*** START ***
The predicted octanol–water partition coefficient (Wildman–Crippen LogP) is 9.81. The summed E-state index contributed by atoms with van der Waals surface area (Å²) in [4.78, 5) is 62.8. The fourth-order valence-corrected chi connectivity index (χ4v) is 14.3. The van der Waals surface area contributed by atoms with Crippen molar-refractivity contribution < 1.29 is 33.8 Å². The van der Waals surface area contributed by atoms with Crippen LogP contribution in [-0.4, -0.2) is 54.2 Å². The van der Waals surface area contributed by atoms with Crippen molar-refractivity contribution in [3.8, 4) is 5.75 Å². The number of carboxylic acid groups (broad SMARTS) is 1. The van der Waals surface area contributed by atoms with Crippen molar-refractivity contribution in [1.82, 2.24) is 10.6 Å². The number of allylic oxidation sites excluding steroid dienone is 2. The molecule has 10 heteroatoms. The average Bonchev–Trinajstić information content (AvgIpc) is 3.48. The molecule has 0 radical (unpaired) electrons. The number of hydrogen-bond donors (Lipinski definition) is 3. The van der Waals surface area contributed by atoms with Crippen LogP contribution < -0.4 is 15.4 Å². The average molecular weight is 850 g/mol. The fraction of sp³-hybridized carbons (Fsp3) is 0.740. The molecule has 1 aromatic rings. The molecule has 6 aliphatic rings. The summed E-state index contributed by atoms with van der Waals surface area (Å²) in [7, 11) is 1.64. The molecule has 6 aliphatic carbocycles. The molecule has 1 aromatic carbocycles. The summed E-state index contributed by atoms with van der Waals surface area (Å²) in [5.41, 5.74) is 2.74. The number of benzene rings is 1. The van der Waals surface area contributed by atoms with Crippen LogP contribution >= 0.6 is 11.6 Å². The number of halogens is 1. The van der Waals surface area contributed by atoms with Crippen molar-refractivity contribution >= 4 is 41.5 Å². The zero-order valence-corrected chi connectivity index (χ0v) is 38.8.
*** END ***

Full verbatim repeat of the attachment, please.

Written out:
The predicted octanol–water partition coefficient (Wildman–Crippen LogP) is 9.81. The summed E-state index contributed by atoms with van der Waals surface area (Å²) in [4.78, 5) is 62.8. The fourth-order valence-corrected chi connectivity index (χ4v) is 14.3. The van der Waals surface area contributed by atoms with Crippen molar-refractivity contribution < 1.29 is 33.8 Å². The van der Waals surface area contributed by atoms with Crippen LogP contribution in [-0.4, -0.2) is 54.2 Å². The van der Waals surface area contributed by atoms with Crippen molar-refractivity contribution in [3.8, 4) is 5.75 Å². The number of carboxylic acid groups (broad SMARTS) is 1. The van der Waals surface area contributed by atoms with Crippen molar-refractivity contribution in [1.82, 2.24) is 10.6 Å². The number of allylic oxidation sites excluding steroid dienone is 2. The molecule has 10 heteroatoms. The average Bonchev–Trinajstić information content (AvgIpc) is 3.48. The molecule has 0 radical (unpaired) electrons. The number of hydrogen-bond donors (Lipinski definition) is 3. The van der Waals surface area contributed by atoms with Crippen LogP contribution < -0.4 is 15.4 Å². The average molecular weight is 850 g/mol. The fraction of sp³-hybridized carbons (Fsp3) is 0.740. The molecule has 1 aromatic rings. The molecule has 6 aliphatic rings. The summed E-state index contributed by atoms with van der Waals surface area (Å²) in [7, 11) is 1.64. The molecule has 6 aliphatic carbocycles. The molecule has 1 aromatic carbocycles. The summed E-state index contributed by atoms with van der Waals surface area (Å²) in [5.41, 5.74) is 2.74. The number of benzene rings is 1. The van der Waals surface area contributed by atoms with Crippen LogP contribution >= 0.6 is 11.6 Å². The number of halogens is 1. The van der Waals surface area contributed by atoms with Crippen molar-refractivity contribution >= 4 is 41.5 Å². The zero-order valence-corrected chi connectivity index (χ0v) is 38.8.